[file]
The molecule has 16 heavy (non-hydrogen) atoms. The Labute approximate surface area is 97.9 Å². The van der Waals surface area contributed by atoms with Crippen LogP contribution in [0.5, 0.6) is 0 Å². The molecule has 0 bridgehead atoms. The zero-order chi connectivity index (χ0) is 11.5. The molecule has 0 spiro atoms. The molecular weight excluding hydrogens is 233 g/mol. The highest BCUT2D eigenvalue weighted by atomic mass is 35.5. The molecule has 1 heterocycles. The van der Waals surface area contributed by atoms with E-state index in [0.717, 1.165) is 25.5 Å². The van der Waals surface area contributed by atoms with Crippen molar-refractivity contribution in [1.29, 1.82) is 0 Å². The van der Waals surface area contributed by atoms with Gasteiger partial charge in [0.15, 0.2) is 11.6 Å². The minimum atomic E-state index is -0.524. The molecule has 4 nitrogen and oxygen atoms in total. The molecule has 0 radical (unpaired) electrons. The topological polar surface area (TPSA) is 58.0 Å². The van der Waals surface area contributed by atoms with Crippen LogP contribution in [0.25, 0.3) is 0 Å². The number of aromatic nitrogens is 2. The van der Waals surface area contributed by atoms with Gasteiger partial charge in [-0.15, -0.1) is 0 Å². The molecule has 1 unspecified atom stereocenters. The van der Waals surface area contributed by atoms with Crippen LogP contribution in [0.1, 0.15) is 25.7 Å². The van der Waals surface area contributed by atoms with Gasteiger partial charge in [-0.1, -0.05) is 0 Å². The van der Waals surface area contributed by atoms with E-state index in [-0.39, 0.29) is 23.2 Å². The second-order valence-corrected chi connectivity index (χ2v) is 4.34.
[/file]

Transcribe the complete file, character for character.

The molecule has 16 heavy (non-hydrogen) atoms. The Labute approximate surface area is 97.9 Å². The van der Waals surface area contributed by atoms with Crippen LogP contribution in [0.5, 0.6) is 0 Å². The molecule has 0 bridgehead atoms. The zero-order chi connectivity index (χ0) is 11.5. The molecule has 0 spiro atoms. The molecular weight excluding hydrogens is 233 g/mol. The highest BCUT2D eigenvalue weighted by atomic mass is 35.5. The molecule has 1 heterocycles. The van der Waals surface area contributed by atoms with E-state index in [0.717, 1.165) is 25.5 Å². The van der Waals surface area contributed by atoms with Crippen molar-refractivity contribution in [1.29, 1.82) is 0 Å². The van der Waals surface area contributed by atoms with Gasteiger partial charge in [0.15, 0.2) is 11.6 Å². The minimum atomic E-state index is -0.524. The molecule has 4 nitrogen and oxygen atoms in total. The molecule has 0 radical (unpaired) electrons. The topological polar surface area (TPSA) is 58.0 Å². The van der Waals surface area contributed by atoms with Crippen LogP contribution in [0.25, 0.3) is 0 Å². The number of aromatic nitrogens is 2. The van der Waals surface area contributed by atoms with Gasteiger partial charge in [-0.15, -0.1) is 0 Å². The molecule has 1 unspecified atom stereocenters. The van der Waals surface area contributed by atoms with Crippen LogP contribution in [0.1, 0.15) is 25.7 Å². The van der Waals surface area contributed by atoms with Gasteiger partial charge in [-0.1, -0.05) is 0 Å². The van der Waals surface area contributed by atoms with E-state index in [-0.39, 0.29) is 23.2 Å². The second-order valence-corrected chi connectivity index (χ2v) is 4.34.